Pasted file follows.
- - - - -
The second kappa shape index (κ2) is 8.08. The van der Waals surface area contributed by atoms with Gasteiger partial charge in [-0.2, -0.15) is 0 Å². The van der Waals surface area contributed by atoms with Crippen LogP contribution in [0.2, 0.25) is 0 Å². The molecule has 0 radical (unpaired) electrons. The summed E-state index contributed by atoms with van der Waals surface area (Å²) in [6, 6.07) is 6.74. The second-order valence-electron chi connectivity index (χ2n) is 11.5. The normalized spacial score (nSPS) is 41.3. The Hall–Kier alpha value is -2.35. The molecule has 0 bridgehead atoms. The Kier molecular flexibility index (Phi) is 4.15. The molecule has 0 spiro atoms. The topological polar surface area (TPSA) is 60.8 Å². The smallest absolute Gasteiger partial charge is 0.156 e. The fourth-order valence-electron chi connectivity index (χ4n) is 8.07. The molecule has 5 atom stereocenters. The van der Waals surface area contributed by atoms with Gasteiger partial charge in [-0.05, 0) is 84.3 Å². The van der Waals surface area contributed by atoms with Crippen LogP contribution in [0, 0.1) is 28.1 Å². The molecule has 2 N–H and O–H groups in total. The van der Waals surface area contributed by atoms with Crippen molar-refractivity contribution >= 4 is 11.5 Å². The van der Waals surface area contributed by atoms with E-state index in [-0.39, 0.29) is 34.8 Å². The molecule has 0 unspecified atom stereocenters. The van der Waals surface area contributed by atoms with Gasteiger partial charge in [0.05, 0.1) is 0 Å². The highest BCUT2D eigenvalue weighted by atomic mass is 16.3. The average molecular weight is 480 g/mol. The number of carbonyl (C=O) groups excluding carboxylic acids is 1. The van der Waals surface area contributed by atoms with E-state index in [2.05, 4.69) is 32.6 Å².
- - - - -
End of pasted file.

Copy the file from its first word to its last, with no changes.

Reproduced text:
The second kappa shape index (κ2) is 8.08. The van der Waals surface area contributed by atoms with Gasteiger partial charge in [-0.2, -0.15) is 0 Å². The van der Waals surface area contributed by atoms with Crippen LogP contribution in [0.2, 0.25) is 0 Å². The molecule has 0 radical (unpaired) electrons. The summed E-state index contributed by atoms with van der Waals surface area (Å²) in [6, 6.07) is 6.74. The second-order valence-electron chi connectivity index (χ2n) is 11.5. The normalized spacial score (nSPS) is 41.3. The Hall–Kier alpha value is -2.35. The molecule has 0 bridgehead atoms. The Kier molecular flexibility index (Phi) is 4.15. The molecule has 0 spiro atoms. The topological polar surface area (TPSA) is 60.8 Å². The smallest absolute Gasteiger partial charge is 0.156 e. The fourth-order valence-electron chi connectivity index (χ4n) is 8.07. The molecule has 5 atom stereocenters. The van der Waals surface area contributed by atoms with Gasteiger partial charge in [-0.05, 0) is 84.3 Å². The van der Waals surface area contributed by atoms with Crippen LogP contribution in [0, 0.1) is 28.1 Å². The molecule has 2 N–H and O–H groups in total. The van der Waals surface area contributed by atoms with Crippen molar-refractivity contribution >= 4 is 11.5 Å². The van der Waals surface area contributed by atoms with E-state index in [-0.39, 0.29) is 34.8 Å². The molecule has 0 unspecified atom stereocenters. The van der Waals surface area contributed by atoms with Gasteiger partial charge in [0.05, 0.1) is 0 Å². The highest BCUT2D eigenvalue weighted by atomic mass is 16.3. The average molecular weight is 480 g/mol. The number of carbonyl (C=O) groups excluding carboxylic acids is 1. The van der Waals surface area contributed by atoms with E-state index in [2.05, 4.69) is 32.6 Å².